Some nights, Kelly Nyquist gets her heart rate up by going to a fitness studio that offers TRX moves while hanging upside down from an aerial hammock.

Other times, she pops over to a different studio to take in a rowing class.

Nyquist is among the hordes of gym nomads bouncing around Twin Cities area fitness classes seeking variety and a cheaper way to enjoy the newest and trendiest workouts and gyms.

“I had gotten into a rut of doing barre classes and yoga,” said Nyquist, of St. Louis Park. Changing things up enables her “to get out of my comfort zone.”

The gym-hopping trend nationally and in the Twin Cities area is fueled, in part, by the recent arrival of ClassPass, a fast-growing company offering users access to an unlimited number of fitness classes at participating studios for a monthly $89 fee.

The pass has one caveat, though: Users can visit no more than three classes at one studio per month. The studios also may choose to close off the most popular class times, reserving space for their members only.

The ClassPass fever is a reflection of a larger shake-up in the fitness industry, with big-box gyms facing increasing competition from boutique fitness studios. These smaller, sleeker gyms are flourishing, according to the International Health, Raquet and Sportsclub Association, an industry trade group.

In the Twin Cities area, there are 145 fitness studios participating in ClassPass, which entered the market in late 2014. Classes range from barre to spin to boxing to CrossFit to yoga. The company won’t disclose the number of Twin Cities area subscribers, citing proprietary concerns, but it did say that more than 66,000 class reservations have been made, to date.

Nyquist has been on the ClassPass bandwagon for about a year.

An attorney, she said she likes the flexibility of being able to find a class she likes at a time that works for her busy schedule.

“The one huge thing that I love is that I log on and I know I want to work out at 5:30 right after work,” she said. “Then I have about 25 classes to pick from. That’s been a huge help to get me to go” work out.

Having more fitness choices is something many young gym-goers embrace.

“A lot of our core customers are millennials, and they’re used to having a lot of flexibility in all facets of their life,” said Michael Wolf, global head of partnerships and operations for ClassPass. “They’re taking that same flexibility and bringing that to the fitness equation.”

The element of discovery is another big draw. Many gym-hoppers say they discovered a class they love that they wouldn’t have tried on their own.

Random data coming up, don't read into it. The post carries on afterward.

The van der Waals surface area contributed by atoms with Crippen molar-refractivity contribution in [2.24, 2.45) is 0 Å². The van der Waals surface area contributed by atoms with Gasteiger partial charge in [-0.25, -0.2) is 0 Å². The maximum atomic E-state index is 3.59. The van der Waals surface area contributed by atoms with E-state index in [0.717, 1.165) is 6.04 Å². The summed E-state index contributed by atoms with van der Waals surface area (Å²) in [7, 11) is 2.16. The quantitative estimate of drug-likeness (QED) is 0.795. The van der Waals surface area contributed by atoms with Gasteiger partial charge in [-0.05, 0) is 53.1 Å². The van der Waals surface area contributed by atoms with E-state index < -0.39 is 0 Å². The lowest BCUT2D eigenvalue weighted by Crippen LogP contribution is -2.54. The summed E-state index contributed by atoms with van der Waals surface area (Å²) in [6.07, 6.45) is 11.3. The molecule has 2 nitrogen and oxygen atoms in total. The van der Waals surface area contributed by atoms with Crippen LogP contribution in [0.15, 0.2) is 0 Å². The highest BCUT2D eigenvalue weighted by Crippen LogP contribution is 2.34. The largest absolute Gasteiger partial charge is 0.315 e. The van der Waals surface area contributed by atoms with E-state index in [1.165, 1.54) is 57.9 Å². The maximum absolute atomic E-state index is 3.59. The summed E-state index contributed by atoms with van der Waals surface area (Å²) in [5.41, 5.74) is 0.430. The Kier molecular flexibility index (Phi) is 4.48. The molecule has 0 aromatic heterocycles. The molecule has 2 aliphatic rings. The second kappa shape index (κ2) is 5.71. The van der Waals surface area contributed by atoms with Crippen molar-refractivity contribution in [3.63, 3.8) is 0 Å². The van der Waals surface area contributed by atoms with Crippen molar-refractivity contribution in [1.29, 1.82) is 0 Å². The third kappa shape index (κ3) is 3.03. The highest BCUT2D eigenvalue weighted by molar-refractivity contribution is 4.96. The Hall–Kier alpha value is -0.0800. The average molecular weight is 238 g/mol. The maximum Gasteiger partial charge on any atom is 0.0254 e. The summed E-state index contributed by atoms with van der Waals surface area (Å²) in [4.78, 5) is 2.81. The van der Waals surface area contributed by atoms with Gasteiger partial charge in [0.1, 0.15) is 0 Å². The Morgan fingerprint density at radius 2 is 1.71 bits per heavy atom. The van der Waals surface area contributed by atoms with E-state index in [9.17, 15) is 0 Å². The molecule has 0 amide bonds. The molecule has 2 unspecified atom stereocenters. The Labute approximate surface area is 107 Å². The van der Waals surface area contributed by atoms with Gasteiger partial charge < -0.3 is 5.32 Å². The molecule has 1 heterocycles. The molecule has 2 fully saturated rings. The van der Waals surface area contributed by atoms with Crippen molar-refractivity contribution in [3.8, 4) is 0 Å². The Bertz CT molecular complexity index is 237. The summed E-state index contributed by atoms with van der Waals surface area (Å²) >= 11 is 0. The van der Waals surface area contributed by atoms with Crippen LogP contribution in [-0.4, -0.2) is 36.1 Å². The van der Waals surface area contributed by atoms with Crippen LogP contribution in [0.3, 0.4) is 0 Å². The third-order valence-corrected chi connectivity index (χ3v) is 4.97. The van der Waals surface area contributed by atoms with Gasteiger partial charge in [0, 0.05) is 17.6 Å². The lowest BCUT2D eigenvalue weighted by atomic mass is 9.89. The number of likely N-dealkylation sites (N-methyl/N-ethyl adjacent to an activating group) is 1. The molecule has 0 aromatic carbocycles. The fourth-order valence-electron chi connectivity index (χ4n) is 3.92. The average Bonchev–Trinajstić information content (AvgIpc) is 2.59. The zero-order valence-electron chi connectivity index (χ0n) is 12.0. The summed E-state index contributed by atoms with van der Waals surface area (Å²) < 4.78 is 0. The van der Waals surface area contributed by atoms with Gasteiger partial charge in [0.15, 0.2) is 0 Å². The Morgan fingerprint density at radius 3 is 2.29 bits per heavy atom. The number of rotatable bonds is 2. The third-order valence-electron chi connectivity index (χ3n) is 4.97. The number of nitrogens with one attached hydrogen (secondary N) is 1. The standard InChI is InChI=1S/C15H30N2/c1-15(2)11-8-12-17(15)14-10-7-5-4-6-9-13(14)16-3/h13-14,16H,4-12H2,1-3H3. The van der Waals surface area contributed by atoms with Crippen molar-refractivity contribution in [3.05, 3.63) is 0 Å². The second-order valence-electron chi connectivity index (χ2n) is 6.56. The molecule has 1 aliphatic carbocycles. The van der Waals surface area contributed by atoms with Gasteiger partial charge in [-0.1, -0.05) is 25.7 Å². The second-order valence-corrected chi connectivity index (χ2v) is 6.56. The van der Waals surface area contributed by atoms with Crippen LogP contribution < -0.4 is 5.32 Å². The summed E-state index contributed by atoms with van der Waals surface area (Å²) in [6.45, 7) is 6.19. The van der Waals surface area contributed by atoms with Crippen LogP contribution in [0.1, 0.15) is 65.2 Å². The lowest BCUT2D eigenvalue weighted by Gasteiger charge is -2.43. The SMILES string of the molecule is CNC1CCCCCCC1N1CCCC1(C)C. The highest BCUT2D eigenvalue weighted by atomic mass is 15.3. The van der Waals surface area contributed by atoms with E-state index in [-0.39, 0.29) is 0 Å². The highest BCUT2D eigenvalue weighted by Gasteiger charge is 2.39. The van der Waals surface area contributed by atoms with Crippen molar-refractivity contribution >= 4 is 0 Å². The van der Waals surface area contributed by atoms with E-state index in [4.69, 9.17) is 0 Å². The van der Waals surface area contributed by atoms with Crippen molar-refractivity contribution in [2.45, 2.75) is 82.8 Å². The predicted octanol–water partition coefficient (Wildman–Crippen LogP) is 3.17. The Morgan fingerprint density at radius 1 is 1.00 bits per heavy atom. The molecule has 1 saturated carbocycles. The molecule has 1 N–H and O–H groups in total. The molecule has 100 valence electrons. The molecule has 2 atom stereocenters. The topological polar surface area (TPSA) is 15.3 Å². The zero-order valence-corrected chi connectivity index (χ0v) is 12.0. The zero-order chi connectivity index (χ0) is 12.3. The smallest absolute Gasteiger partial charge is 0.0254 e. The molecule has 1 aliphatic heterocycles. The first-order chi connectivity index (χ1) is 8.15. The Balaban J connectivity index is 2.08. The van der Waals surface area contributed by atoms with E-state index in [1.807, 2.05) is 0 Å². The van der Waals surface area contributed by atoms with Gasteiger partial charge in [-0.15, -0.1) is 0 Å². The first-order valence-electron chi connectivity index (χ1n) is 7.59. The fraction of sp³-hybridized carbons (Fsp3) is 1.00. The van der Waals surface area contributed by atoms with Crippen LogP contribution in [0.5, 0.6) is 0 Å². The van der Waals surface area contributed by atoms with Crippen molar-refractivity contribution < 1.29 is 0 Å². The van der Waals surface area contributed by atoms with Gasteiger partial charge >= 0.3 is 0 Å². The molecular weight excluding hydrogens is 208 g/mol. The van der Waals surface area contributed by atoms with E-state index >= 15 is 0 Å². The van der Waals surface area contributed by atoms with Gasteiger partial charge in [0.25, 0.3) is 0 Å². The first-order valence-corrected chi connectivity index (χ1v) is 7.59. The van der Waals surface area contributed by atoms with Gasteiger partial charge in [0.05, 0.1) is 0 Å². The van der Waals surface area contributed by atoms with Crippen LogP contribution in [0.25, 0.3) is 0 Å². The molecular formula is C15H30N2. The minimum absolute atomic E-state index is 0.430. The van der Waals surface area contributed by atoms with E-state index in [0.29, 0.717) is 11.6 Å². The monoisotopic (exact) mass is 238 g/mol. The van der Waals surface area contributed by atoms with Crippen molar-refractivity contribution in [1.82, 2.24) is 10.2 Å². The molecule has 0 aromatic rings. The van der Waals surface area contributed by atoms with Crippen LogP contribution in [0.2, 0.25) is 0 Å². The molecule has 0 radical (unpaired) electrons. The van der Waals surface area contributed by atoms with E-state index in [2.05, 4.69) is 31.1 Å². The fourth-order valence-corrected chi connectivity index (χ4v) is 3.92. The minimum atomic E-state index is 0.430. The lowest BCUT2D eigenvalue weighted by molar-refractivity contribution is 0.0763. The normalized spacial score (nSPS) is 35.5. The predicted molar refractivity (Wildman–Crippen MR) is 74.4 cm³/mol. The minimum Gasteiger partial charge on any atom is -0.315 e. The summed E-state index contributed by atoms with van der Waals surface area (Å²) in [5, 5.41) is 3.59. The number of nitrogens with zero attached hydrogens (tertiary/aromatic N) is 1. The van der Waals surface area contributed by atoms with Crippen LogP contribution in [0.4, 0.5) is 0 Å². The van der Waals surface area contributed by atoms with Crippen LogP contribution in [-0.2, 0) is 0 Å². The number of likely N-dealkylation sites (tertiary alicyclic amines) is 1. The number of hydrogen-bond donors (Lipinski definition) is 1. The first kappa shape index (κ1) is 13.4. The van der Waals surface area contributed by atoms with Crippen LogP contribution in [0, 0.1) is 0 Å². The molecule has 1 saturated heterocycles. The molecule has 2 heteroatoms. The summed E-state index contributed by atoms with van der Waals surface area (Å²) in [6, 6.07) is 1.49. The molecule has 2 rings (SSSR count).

“It’s fun to change it up,” said Mellissa Solin, of Stillwater. “I get bored really easily.”

Finding new classes and trying out all the hot studios in town make exercising more enjoyable, she said. In the year since she first started gym-hopping, she’s discovered workouts she really loves (barre) and others she does not (pole dancing). “Not my thing,” Solin said.

End of gym memberships?

While the workout-warrior-without-borders approach works for the gym-hoppers, some wonder if it’s paying off for the fitness studios.

For the most part, it is.

For one thing, empty spaces in group classes mean lost dollars for the clubs. Studios collect an undisclosed amount for every class reservation booked by a ClassPass user.

In addition, the studios can introduce their classes to people who might choose to convert to full-fledged membership status if they like the experience.

“People coming in from ClassPass didn’t know we were there, and then they found us,” said Katie Lewin, founder and co-owner of the Shed in south Minneapolis. “Some of them have converted to us from ClassPass.”

Wolf said his company doesn’t see ClassPass as competition for gym-goers. Instead, he sees it as supporting the emerging boutique studio fitness movement.

“Ultimately, most studios are small businesses,” said Wolf, who said that the company retains 97 percent of its studio partners. “They’re passionate about their crafts [but] they might have less ability to market their studios. That’s where we can help.”

Lewin said she has no intention of ending her deal with ClassPass. “I’ve been very happy with the experience with them,” she said.

As a consumer, Nyquist feels the same. No matter how much she might like one of the classes she samples, the odds of her giving up her pass to join one of the studios is slim.

“Some of these studios for a month unlimited is upward of a hundred-plus bucks,” she said. “And ClassPass is $80. So I’m never going to sign up no matter how much I love the gym, because I just can’t afford that. And I like the variety.”